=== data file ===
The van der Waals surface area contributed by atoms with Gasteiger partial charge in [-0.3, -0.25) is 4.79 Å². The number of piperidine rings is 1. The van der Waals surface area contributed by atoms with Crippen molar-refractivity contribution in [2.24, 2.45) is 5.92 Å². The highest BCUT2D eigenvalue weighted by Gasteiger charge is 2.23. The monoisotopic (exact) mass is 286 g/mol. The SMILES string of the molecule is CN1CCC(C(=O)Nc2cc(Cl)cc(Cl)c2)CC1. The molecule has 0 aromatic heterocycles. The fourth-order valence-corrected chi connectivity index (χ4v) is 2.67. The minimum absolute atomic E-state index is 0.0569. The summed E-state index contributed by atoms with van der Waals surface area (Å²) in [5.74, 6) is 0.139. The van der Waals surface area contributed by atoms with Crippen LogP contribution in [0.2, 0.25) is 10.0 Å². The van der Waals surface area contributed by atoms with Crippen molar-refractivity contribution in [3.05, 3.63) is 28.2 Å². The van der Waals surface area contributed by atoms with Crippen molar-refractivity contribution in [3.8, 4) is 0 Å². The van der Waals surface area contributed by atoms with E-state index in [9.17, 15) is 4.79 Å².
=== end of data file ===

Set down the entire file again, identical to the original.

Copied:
The van der Waals surface area contributed by atoms with Gasteiger partial charge in [-0.3, -0.25) is 4.79 Å². The number of piperidine rings is 1. The van der Waals surface area contributed by atoms with Crippen molar-refractivity contribution in [2.24, 2.45) is 5.92 Å². The highest BCUT2D eigenvalue weighted by Gasteiger charge is 2.23. The monoisotopic (exact) mass is 286 g/mol. The SMILES string of the molecule is CN1CCC(C(=O)Nc2cc(Cl)cc(Cl)c2)CC1. The molecule has 0 aromatic heterocycles. The fourth-order valence-corrected chi connectivity index (χ4v) is 2.67. The minimum absolute atomic E-state index is 0.0569. The summed E-state index contributed by atoms with van der Waals surface area (Å²) in [5.74, 6) is 0.139. The van der Waals surface area contributed by atoms with Crippen LogP contribution in [0.2, 0.25) is 10.0 Å². The van der Waals surface area contributed by atoms with Crippen molar-refractivity contribution in [3.05, 3.63) is 28.2 Å². The van der Waals surface area contributed by atoms with Crippen molar-refractivity contribution in [3.8, 4) is 0 Å². The van der Waals surface area contributed by atoms with E-state index in [9.17, 15) is 4.79 Å².